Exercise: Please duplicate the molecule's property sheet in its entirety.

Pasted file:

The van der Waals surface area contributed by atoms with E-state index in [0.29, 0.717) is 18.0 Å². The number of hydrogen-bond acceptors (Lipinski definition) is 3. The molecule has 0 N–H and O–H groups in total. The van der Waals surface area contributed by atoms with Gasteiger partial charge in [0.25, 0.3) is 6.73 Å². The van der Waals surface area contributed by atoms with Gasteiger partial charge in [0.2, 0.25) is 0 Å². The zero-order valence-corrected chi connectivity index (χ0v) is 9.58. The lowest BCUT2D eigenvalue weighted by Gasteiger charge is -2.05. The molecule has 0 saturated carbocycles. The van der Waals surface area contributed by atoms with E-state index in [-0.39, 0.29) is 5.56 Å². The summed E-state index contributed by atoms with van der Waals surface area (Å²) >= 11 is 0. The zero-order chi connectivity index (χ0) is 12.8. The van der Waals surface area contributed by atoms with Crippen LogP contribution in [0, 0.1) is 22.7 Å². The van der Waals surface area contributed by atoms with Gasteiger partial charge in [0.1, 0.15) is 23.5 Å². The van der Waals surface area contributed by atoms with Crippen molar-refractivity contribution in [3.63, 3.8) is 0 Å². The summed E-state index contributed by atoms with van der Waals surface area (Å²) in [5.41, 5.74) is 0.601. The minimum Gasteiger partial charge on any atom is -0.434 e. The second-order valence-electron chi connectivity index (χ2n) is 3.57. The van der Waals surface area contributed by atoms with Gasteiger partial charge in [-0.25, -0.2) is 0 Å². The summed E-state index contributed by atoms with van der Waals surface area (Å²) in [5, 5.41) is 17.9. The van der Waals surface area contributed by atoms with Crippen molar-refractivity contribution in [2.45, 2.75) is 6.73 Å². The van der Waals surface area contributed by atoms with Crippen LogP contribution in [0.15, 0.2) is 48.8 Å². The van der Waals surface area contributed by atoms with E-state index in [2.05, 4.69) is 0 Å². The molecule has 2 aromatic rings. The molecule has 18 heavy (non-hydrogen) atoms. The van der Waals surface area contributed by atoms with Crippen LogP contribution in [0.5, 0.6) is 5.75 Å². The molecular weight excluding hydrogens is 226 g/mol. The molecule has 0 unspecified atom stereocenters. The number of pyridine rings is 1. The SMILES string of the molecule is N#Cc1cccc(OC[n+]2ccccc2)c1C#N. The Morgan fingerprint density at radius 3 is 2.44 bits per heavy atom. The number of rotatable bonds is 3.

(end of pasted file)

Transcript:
The van der Waals surface area contributed by atoms with E-state index in [0.29, 0.717) is 18.0 Å². The number of hydrogen-bond acceptors (Lipinski definition) is 3. The molecule has 0 N–H and O–H groups in total. The van der Waals surface area contributed by atoms with Gasteiger partial charge in [0.25, 0.3) is 6.73 Å². The van der Waals surface area contributed by atoms with Gasteiger partial charge in [0.2, 0.25) is 0 Å². The zero-order valence-corrected chi connectivity index (χ0v) is 9.58. The lowest BCUT2D eigenvalue weighted by Gasteiger charge is -2.05. The molecule has 0 saturated carbocycles. The van der Waals surface area contributed by atoms with E-state index in [-0.39, 0.29) is 5.56 Å². The summed E-state index contributed by atoms with van der Waals surface area (Å²) >= 11 is 0. The zero-order chi connectivity index (χ0) is 12.8. The van der Waals surface area contributed by atoms with Crippen LogP contribution in [0, 0.1) is 22.7 Å². The van der Waals surface area contributed by atoms with Gasteiger partial charge in [0.1, 0.15) is 23.5 Å². The van der Waals surface area contributed by atoms with Crippen molar-refractivity contribution in [3.63, 3.8) is 0 Å². The summed E-state index contributed by atoms with van der Waals surface area (Å²) in [5.41, 5.74) is 0.601. The minimum Gasteiger partial charge on any atom is -0.434 e. The second-order valence-electron chi connectivity index (χ2n) is 3.57. The van der Waals surface area contributed by atoms with Gasteiger partial charge in [-0.25, -0.2) is 0 Å². The summed E-state index contributed by atoms with van der Waals surface area (Å²) in [5, 5.41) is 17.9. The van der Waals surface area contributed by atoms with Crippen molar-refractivity contribution in [2.45, 2.75) is 6.73 Å². The van der Waals surface area contributed by atoms with Crippen LogP contribution in [0.15, 0.2) is 48.8 Å². The van der Waals surface area contributed by atoms with E-state index in [2.05, 4.69) is 0 Å². The molecule has 2 aromatic rings. The molecule has 18 heavy (non-hydrogen) atoms. The van der Waals surface area contributed by atoms with Crippen LogP contribution in [0.5, 0.6) is 5.75 Å². The molecular weight excluding hydrogens is 226 g/mol. The molecule has 0 unspecified atom stereocenters. The number of pyridine rings is 1. The SMILES string of the molecule is N#Cc1cccc(OC[n+]2ccccc2)c1C#N. The Morgan fingerprint density at radius 3 is 2.44 bits per heavy atom. The number of rotatable bonds is 3.